Isabel Kershner and I do not exactly share the same politics on Israel. But she is an extraordinary and extraordinarily honest journalist. She has been the "Palestinian" correspondent of the Times for a while now, joining my good and admired friend Steven Erlanger (the head of its Jerusalem bureau) and Greg Myre in covering what may be the most emotionally laden beat in the world. She gets it.
On Sunday, January 8, it is raining hard at the Muqata, the former Ramallah headquarters—and now the burial place—of Yasir Arafat. The courtyard has become a building site. The Palestinian Authority (P.A.) is constructing a vast mausoleum and mosque around Arafat's tomb, which now stands on a muddy island, unreachable by the trickle of visitors. A short ride away, Arafat's old nemesis, Ariel Sharon, lies in a medically induced coma at Hadassah Hospital in Jerusalem.
Jerusalem, Israel--The Russian foreign minister, Sergei Lavrov, had planned on offering the usual complaints when he visited Prime Minister Ariel Sharon last week. There was the stalled road map, Israel's security fence, and the recently announced expansion of West Bank settlements close to the Green Line. But, before he arrived in Jerusalem, something happened that changed Lavrov's agenda: the massacre of Russian children by Chechen Islamist terrorists.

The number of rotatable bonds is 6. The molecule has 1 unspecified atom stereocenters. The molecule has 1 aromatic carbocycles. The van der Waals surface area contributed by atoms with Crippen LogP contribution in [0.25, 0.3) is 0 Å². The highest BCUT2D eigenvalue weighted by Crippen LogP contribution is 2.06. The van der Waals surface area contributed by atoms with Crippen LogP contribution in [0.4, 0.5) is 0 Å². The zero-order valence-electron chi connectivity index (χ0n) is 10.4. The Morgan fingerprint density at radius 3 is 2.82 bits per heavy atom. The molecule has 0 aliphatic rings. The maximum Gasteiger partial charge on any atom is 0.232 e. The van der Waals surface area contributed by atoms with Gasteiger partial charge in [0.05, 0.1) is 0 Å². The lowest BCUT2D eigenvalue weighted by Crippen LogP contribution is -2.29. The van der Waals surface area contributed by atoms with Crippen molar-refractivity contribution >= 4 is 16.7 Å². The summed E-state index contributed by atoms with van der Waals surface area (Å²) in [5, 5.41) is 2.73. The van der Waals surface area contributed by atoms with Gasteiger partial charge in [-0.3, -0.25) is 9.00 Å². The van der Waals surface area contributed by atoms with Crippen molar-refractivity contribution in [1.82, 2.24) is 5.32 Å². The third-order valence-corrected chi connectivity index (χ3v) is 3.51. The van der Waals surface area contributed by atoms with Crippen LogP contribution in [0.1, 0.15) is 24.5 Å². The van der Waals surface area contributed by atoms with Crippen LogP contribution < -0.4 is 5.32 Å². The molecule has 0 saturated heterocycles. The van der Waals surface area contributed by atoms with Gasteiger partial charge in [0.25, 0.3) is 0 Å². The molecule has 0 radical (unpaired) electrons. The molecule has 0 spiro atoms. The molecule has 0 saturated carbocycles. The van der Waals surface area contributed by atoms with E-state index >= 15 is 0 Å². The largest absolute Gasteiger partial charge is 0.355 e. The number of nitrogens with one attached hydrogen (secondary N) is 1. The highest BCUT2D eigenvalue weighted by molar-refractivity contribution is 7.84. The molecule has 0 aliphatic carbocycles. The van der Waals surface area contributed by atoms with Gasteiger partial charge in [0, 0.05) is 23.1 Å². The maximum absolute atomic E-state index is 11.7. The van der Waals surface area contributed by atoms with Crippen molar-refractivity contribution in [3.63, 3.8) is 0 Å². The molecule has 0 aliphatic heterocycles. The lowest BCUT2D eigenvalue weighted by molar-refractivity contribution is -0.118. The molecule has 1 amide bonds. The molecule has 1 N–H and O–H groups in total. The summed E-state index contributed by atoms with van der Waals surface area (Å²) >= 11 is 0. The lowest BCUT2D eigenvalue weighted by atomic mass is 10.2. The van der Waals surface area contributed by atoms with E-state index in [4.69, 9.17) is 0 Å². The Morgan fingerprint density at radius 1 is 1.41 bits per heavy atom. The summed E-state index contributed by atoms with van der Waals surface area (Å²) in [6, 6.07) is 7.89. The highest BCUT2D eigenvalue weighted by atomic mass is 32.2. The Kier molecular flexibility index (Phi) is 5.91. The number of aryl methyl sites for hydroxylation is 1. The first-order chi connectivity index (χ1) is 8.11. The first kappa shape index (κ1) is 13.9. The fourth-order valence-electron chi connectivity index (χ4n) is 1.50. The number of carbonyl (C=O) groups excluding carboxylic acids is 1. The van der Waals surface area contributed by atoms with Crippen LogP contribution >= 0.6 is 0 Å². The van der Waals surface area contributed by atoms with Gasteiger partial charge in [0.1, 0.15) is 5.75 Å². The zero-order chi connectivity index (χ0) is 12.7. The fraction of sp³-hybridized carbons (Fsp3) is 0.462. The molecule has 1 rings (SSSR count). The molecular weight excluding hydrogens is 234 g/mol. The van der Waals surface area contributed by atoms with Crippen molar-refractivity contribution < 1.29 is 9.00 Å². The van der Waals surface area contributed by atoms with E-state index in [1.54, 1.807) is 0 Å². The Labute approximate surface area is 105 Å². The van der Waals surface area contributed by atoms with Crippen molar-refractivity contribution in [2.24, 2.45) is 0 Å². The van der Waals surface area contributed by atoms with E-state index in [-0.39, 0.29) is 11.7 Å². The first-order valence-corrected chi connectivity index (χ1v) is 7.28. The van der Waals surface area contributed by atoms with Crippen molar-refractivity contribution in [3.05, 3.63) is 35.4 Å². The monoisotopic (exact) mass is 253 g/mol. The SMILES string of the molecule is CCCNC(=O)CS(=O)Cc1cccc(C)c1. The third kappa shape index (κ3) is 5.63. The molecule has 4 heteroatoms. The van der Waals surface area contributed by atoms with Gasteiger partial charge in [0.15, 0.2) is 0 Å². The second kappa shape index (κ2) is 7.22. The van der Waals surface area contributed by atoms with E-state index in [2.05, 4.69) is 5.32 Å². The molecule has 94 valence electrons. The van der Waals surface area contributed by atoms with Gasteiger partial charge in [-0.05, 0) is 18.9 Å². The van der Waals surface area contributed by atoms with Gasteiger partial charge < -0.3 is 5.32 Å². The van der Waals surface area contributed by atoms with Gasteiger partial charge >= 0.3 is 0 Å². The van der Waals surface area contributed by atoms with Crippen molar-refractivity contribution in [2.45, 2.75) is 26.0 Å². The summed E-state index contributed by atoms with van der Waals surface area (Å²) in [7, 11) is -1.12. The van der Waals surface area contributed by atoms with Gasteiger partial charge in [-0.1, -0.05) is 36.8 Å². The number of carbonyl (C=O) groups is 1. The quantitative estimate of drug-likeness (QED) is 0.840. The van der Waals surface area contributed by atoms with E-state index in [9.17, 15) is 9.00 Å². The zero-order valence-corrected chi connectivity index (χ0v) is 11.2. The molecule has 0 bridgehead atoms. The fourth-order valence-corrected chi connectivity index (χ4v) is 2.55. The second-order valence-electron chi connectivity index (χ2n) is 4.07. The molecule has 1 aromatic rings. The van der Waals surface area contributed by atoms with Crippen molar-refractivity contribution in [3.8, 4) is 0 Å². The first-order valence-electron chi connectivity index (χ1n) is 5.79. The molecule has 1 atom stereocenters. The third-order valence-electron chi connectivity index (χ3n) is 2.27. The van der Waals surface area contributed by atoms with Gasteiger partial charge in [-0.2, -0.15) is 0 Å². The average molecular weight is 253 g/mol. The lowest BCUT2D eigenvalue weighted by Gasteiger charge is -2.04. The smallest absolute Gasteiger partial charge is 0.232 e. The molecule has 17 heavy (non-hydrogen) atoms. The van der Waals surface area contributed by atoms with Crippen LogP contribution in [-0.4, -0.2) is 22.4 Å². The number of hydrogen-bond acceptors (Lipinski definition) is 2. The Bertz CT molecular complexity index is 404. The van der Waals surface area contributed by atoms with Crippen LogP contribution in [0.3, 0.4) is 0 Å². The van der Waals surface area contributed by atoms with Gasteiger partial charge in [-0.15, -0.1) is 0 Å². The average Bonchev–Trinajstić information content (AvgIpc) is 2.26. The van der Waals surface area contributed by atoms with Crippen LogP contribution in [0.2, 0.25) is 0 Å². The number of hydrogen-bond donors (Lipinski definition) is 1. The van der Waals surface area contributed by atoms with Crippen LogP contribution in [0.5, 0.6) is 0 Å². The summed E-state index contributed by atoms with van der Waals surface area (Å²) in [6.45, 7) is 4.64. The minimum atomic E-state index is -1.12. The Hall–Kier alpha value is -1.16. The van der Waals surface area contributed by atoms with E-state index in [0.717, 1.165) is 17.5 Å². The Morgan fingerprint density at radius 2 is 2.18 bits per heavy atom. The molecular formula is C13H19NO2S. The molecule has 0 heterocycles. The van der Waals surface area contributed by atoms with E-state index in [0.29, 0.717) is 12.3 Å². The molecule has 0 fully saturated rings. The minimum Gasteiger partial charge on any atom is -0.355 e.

The Palestinian People: A History By Baruch Kimmerling and Joel S.
I am not one of those who believes democracy will come soon either to Iraq or to the entity to be called Palestine (when—and if—the Palestinians finally grasp that they cannot have both a state and a warrant to kill Israelis). There is no reason to believe either of these polities will succeed in the democratic experiment that has failed or, to be more precise, has not been seriously tried in the Arab world. But there are improvements short of democracy: police who are not routinely brutal, government that isn't routinely corrupt, and courts that are not satraps of politics.
Yasir Arafat is one of the great survival artists of his time, but he may have survived his own significance. He is, politically speaking, already living posthumously. He is a mere place-holder for a Palestinian politics that has not yet emerged. And he owes his marginalization, his historical impotence, not merely to the Israeli tanks that are surrounding him in Ramallah, in deserving recompense for his failure to bring to justice the Palestinian assassins of an Israeli Cabinet minister, and not merely to Ariel Sharon's long- standing grudge against him.